You can't interact if you don't say something. You aren't part of the new tribe until you engage in meaningful ways. If the tribe is a good fit for you, it will be supportive even when you make mistakes.
And don't be surprised if some of the people you run across online are located nearby. Online social interaction can lead to local, personal interaction.
Insight 16: Just as one great idea leads to another, so too does one great person lead to another.
You do not rise to the level of your goals. You fall to the level of your systems.
— James Clear
The key to making progress consistently is a system that works for you.
What is a system?
It is a structured, periodic routine backed by clear principles that accounts for the progression of learning or skill development.
Some real life examples may help clarify:
Consider the following criteria when adopting or designing a system:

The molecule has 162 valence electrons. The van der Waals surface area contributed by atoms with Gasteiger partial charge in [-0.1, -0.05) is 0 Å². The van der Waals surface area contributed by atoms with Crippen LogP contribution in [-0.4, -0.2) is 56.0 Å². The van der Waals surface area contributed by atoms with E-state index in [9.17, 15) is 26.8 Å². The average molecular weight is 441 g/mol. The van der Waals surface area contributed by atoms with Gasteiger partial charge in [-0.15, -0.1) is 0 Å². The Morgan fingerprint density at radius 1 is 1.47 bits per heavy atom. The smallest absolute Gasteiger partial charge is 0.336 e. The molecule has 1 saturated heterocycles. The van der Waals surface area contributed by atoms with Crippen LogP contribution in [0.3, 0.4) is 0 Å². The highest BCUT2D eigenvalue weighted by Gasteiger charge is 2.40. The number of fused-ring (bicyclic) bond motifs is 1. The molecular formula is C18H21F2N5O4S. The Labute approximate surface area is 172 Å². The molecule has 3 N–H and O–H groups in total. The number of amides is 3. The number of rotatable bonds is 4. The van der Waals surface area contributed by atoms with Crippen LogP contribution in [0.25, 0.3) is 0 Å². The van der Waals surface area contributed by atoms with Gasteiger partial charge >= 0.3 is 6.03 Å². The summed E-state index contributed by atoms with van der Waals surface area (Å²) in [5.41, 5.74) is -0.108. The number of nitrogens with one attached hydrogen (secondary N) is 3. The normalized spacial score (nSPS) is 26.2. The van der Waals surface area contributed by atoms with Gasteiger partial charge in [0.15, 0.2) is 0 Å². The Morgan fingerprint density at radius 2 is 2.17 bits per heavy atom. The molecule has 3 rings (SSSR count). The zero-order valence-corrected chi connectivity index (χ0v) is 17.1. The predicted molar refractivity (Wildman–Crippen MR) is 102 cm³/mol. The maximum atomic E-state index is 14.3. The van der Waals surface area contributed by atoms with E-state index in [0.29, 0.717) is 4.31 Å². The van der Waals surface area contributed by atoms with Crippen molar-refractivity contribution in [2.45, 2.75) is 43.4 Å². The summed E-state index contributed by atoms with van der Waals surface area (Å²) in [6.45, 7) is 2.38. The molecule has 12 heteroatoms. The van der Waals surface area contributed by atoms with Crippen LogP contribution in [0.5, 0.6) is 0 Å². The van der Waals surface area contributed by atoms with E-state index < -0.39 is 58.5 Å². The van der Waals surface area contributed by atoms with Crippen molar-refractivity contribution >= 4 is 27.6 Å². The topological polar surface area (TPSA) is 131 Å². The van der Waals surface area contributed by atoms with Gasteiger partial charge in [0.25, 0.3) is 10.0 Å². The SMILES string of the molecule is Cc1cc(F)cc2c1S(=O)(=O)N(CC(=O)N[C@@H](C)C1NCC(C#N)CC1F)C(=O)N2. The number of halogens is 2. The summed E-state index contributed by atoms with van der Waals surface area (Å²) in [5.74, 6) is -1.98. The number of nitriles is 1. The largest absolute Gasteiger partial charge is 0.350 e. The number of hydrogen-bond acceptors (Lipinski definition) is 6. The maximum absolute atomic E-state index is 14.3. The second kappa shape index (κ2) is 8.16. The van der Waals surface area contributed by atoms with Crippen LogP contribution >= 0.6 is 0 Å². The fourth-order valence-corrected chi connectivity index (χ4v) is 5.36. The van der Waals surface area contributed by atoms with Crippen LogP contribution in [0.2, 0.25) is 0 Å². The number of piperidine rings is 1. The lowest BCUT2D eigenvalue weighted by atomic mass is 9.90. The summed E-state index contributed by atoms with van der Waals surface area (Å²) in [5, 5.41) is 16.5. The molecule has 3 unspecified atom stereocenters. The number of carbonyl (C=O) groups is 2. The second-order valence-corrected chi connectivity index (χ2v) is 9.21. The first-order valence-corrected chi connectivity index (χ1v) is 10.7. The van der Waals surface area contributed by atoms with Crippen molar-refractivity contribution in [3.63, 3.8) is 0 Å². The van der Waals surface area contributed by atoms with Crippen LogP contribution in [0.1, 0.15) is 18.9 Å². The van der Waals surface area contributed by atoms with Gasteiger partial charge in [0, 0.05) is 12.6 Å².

Insight 17: Aspirations represent big picture goals. Systems define how you will achieve them with every act.
A system that clashes with your current routine in life is one doomed to failure.
Your current routine and habits are ingrained, as are those of others who depend on you in life. Challenging them early on is like trying to move a mountain.
Try the following progression:
It takes time and consistent effort to establish new habits and the associated rituals often required of systems. Following this progression will help establish a new system with as few changes to your existing life as possible early on. Giving yourself every advantage at success is a smart move.
Some examples from my system of writing:
Insight 18: A good system fits comfortably in your life.
Consistency is a key component of systems. A routine establishes a rhythm and develops effective habits.
My daily work routine as a writer looks like this:
That is just the writing part of my schedule. The first two items require a lot of energy and creativity, so I do them first thing in the morning.
The schedule above establishes a writing system. It makes room for what matters most without neglecting the more mundane aspects of what makes me successful. When this schedule gets disrupted, I feel unfulfilled and even a little irritable. I have done this for so long now that I crave it. Effective habits have formed.
Develop your own system. Start with one activity. Do it consistently. When it feels close to automatic, and you miss it when you don't do it, you can add another activity.